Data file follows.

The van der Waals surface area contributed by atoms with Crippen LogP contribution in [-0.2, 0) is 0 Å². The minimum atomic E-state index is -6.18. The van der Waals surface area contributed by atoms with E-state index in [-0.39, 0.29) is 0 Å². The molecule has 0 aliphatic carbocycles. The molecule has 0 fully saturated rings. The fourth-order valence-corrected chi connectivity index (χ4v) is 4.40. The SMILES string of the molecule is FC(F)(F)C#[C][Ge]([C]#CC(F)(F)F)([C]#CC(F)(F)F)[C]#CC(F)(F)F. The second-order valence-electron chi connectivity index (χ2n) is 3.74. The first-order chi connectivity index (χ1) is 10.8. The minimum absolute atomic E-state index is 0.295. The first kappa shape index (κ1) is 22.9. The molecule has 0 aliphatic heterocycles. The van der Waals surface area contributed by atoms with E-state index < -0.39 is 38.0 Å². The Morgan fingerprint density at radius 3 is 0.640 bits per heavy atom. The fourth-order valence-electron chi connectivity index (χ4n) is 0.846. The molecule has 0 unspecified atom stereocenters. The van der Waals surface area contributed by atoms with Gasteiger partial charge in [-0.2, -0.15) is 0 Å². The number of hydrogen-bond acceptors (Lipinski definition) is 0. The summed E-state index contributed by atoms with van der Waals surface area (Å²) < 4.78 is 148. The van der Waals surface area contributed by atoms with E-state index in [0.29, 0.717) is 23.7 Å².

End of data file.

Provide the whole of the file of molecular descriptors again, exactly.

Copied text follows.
The van der Waals surface area contributed by atoms with Crippen LogP contribution in [-0.2, 0) is 0 Å². The minimum atomic E-state index is -6.18. The van der Waals surface area contributed by atoms with E-state index in [-0.39, 0.29) is 0 Å². The molecule has 0 aliphatic carbocycles. The molecule has 0 fully saturated rings. The fourth-order valence-corrected chi connectivity index (χ4v) is 4.40. The SMILES string of the molecule is FC(F)(F)C#[C][Ge]([C]#CC(F)(F)F)([C]#CC(F)(F)F)[C]#CC(F)(F)F. The second-order valence-electron chi connectivity index (χ2n) is 3.74. The first-order chi connectivity index (χ1) is 10.8. The minimum absolute atomic E-state index is 0.295. The first kappa shape index (κ1) is 22.9. The molecule has 0 aliphatic heterocycles. The van der Waals surface area contributed by atoms with E-state index < -0.39 is 38.0 Å². The Morgan fingerprint density at radius 3 is 0.640 bits per heavy atom. The fourth-order valence-electron chi connectivity index (χ4n) is 0.846. The molecule has 0 unspecified atom stereocenters. The van der Waals surface area contributed by atoms with Gasteiger partial charge in [-0.2, -0.15) is 0 Å². The number of hydrogen-bond acceptors (Lipinski definition) is 0. The summed E-state index contributed by atoms with van der Waals surface area (Å²) < 4.78 is 148. The van der Waals surface area contributed by atoms with E-state index in [0.29, 0.717) is 23.7 Å².